Who Was Cleopatra?

Who was Cleopatra?
It should be noted that in the study of Cleopatra there is typically an emphasis on the Romans’ point of view. This is due not only to the primacy of the Roman empire in the western tradition but also to the relative lack of any Egyptian evidence with which to counter this viewpoint. Cleopatra entered the history of the West largely through her incorporation into the written records of Roman authors, and there are no narrative histories or biographies of Cleopatra written by ancient Egyptians that we can set beside the Roman accounts. Even the brief outline of Cleopatra’s historical background and life that follows is largely put together from bits and pieces of information from Roman authors. What we do have, however, is some material evidence in the form of statues, inscriptions and coins, which we will examine in the section ‘Cleopatra’s images of herself’ below.
The last of the Ptolemies
What is often lost in the modern Cleopatra story is an accurate understanding of the real historical figure. Cleopatra has become legendary, but the legends that surround her have a tendency to obscure and distort the actual Cleopatra of history.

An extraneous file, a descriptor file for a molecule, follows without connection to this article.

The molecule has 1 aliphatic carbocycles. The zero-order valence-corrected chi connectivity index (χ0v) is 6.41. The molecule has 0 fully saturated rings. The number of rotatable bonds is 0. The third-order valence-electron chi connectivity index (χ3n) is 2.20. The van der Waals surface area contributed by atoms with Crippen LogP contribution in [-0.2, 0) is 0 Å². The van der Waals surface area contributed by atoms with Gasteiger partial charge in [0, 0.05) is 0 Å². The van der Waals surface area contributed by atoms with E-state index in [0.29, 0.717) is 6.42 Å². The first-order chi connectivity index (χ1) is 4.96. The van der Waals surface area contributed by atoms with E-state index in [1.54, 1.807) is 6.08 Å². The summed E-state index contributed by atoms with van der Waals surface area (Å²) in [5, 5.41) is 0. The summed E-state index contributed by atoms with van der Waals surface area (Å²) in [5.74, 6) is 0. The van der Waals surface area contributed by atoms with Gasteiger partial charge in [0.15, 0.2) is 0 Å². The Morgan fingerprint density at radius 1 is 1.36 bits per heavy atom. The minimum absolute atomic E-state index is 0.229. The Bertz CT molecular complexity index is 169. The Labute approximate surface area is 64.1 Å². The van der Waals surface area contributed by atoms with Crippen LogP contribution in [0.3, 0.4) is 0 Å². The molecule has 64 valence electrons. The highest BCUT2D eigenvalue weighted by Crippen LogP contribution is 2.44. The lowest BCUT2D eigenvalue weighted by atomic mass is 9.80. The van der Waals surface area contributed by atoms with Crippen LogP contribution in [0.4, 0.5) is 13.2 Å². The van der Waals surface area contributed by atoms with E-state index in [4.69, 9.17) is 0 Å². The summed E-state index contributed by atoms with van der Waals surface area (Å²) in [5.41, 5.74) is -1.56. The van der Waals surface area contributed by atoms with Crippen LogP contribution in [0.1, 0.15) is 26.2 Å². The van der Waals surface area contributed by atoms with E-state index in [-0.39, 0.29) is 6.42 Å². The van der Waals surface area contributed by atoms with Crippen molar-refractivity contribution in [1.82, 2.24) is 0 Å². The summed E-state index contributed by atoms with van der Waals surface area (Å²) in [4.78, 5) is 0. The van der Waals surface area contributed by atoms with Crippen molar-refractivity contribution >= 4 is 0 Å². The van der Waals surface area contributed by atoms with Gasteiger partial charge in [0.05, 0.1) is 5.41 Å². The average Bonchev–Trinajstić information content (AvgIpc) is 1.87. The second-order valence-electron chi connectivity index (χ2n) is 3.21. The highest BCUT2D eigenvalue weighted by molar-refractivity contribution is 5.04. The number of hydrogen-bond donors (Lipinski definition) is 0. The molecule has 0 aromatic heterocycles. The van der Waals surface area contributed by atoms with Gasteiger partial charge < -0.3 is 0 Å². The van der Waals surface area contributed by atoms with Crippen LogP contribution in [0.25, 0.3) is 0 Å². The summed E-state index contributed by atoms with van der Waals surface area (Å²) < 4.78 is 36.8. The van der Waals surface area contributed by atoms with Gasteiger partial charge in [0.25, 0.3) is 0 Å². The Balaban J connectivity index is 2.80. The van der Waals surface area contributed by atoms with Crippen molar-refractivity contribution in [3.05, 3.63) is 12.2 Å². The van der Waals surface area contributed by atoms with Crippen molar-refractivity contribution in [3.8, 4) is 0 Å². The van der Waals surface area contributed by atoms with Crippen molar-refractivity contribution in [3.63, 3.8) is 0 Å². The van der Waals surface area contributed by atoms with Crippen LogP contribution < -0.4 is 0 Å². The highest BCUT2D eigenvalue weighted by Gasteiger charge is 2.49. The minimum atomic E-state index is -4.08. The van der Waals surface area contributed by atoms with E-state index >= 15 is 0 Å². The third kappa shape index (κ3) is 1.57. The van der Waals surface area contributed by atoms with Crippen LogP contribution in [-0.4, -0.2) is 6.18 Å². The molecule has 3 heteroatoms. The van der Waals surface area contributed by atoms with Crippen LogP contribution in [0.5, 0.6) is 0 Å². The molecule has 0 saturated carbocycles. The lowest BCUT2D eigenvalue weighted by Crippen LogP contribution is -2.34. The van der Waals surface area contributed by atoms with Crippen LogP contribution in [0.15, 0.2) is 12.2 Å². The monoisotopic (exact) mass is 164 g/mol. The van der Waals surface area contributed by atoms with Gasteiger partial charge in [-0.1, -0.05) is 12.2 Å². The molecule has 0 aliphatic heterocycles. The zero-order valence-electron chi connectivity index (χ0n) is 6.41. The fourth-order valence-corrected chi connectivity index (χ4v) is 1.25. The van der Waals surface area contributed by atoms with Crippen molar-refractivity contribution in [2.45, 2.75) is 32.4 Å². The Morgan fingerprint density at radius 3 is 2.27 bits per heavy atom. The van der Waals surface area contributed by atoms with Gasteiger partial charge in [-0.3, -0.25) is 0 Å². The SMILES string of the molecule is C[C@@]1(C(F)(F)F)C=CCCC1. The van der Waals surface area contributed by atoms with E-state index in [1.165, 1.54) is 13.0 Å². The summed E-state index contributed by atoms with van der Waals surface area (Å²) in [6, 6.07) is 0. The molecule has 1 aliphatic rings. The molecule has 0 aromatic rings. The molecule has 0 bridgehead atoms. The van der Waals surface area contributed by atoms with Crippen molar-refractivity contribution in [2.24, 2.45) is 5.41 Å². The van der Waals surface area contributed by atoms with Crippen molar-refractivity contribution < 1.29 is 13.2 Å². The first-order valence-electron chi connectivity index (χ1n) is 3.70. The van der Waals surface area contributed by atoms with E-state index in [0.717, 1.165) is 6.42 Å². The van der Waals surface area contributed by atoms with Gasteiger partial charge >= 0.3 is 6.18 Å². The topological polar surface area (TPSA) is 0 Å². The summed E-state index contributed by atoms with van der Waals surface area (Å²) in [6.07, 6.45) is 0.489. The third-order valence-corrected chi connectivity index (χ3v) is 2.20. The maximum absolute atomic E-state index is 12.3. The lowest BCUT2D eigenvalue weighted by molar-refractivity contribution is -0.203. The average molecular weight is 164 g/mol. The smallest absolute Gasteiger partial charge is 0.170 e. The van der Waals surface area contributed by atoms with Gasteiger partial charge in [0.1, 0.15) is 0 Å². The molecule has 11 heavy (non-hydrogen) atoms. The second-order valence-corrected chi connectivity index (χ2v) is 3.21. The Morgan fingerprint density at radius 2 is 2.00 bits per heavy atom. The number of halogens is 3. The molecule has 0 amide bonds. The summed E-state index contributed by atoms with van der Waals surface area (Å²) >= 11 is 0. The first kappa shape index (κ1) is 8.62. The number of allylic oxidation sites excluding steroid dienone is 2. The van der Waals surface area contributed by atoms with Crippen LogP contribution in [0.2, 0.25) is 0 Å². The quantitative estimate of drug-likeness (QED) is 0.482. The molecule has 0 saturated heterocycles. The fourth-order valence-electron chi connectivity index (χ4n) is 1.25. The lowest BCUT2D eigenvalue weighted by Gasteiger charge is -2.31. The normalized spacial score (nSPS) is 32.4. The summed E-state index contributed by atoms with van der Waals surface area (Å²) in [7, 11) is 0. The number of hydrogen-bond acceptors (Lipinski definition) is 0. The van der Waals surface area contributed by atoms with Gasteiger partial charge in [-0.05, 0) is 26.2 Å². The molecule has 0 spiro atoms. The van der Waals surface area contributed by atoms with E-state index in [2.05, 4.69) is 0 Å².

One important aspect of Cleopatra, which is underplayed in the Roman sources and also in modern representations of her, is her status not only as an Egyptian but also as a member of a Hellenic (Greek)

of the generals (Ptolemy) of Alexander the Great, a Macedonian Greek who conquered the Persian empire and acquired Egypt in the fourth century BCE. Like all the Ptolemies, Cleopatra was both a pharaoh and a Hellenistic monarch. This is deliberately underplayed in Roman portraits of her which prefer to represent her as the figurehead of a strange and barbarous Egyptian culture. This portrayal is, of course, in itself a deliberate perversion of the ancient and significant culture of Egypt. The reason behind this is that it was much easier for the Romans to draw a picture of radical differences between...